Cisco is now going after rival Arista Networks with two guns instead of one.
In addition a lawsuit filed earlier this month accusing Arista of patent and copyright infringement, Cisco has now gone to another legal body, the US International Trade Commission.
Cisco is asking for an injunction blocking Arista from importing and selling products in the US. Cisco claims that Arista’s products violate 12 Cisco patents.
A blog post by Cisco lawyer Mark Chandler explains: “The ITC generally acts more quickly than typically occurs in district court cases, which will help us in our efforts to obtain orders to stop Arista’s unlawful actions as quickly as possible.”
As we previously reported, these lawsuits by Cisco are personal, because so many of Arista’s employees are ex-Cisco folks.
Arista is a newly public networking equipment company formed by two famous Valley billionaires, Andy Bechtolsheim and David Cheriton, and run by a whole bunch of ex-Cisco employees including its CEO, former star Cisco engineer Jayshree Ullal.
Arista had a hugely successful IPO in the summer and has been blowing out its quarterly results with growth and profits.
Cisco said in its original legal filing that the tipping point that made it decide to sue was an article about Ullal published by Fortune in March.
“I would never compete with Cisco directly in the enterprise in a conventional way. It makes no sense. It would take me 15 years and 15,000 engineers, and that’s not a recipe for success.”
Cisco took that to mean she’s competing in an unconventional way.
The company is also upset that Arista is marketing itself by declaring how much its products mimic Cisco’s, it said in its legal filings.
It takes years of training, and thousands of dollars, to become a Cisco Certified Internetwork Expert (CCIE).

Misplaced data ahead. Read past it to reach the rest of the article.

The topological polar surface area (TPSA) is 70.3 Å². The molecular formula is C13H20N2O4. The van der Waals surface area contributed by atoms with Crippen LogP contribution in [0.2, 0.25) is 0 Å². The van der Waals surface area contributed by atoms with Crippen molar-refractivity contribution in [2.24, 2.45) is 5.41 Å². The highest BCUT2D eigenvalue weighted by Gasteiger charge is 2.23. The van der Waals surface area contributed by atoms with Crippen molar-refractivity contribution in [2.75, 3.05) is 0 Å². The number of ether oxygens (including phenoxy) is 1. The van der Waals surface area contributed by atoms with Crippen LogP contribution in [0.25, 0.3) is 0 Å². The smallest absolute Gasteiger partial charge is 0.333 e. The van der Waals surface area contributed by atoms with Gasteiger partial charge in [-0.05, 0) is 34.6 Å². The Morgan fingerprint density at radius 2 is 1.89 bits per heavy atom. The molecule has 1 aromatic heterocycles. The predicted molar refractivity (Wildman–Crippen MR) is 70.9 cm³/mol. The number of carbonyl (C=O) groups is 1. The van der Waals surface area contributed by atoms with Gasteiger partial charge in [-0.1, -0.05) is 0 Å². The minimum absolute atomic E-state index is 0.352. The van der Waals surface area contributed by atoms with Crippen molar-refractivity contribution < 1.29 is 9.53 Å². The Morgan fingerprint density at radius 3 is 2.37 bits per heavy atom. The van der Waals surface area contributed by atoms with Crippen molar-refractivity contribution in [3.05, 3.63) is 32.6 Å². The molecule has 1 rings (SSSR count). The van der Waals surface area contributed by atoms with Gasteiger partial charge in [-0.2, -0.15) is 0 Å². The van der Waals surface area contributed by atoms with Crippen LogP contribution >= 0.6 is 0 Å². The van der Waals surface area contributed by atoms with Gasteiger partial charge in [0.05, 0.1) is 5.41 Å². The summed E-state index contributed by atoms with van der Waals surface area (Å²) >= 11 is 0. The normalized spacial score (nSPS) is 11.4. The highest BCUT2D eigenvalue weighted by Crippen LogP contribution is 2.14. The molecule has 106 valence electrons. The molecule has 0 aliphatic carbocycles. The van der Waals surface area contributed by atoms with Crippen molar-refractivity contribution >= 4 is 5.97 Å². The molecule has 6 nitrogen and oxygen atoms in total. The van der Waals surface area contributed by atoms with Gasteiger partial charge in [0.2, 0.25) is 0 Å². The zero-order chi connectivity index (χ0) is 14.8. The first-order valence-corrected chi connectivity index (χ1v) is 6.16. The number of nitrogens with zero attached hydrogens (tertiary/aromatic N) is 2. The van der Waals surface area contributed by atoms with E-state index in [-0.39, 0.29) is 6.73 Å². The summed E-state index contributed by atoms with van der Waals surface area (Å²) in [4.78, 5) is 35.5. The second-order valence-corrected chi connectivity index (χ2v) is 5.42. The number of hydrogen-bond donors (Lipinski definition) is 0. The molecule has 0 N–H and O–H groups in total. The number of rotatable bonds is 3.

Ullal said in a 2013 article in Network World, that Arista deliberately designed part of its own software, the “command line interface” to be similar to Cisco’s: “… a Cisco CCIE expert would be able to use Arista right away, because we have similar command-line interfaces and operational look and feel.”
In one of the more entertaining examples of the alleged infringement, Cisco’s lawyers argued that Arista didn’t just copy some of Cisco’s technology, it also copied Cisco’s user manuals, right down to the typos.
Shortly after the lawsuit was filed, Ullal spoke at Barclay’s Global Tech conference and admitted that some of the manual was copied. She suggested that someone was going to be fired over it, saying:
This is something that is completely unacceptable to me, that less than 1% has been copied. We are taking care of the individual and personnel who’s doing it. I own up to that. That’s a mistake. I apologise to Cisco for it. We’re going to fix it in a week.
Then she argued that Cisco didn’t invent the command-line interface software and therefore can’t claim ownership of it. “I have been in networking companies before Cisco was founded that adopted that CLI. … is it really disputable that they have the copyright on the CLI?”
As to the patent violation claims, she deflected, pointing out, “Cisco has a patent portfolio, they say, of 13,000, so it’s hard to find these 14.”
She has a point there. We understand that Cisco’s patent portfolio is more like 14,000.
Ullal has characterised these lawsuits as a classic tactic used by a big company whenever they get nervous about an upstart. They sue.
How much damage Cisco will able to do with these suits isn’t yet clear, but investors have cooled on this 2014 IPO star. Arista’s stock is still down about 9% since the first lawsuit was announced, trading below $US70.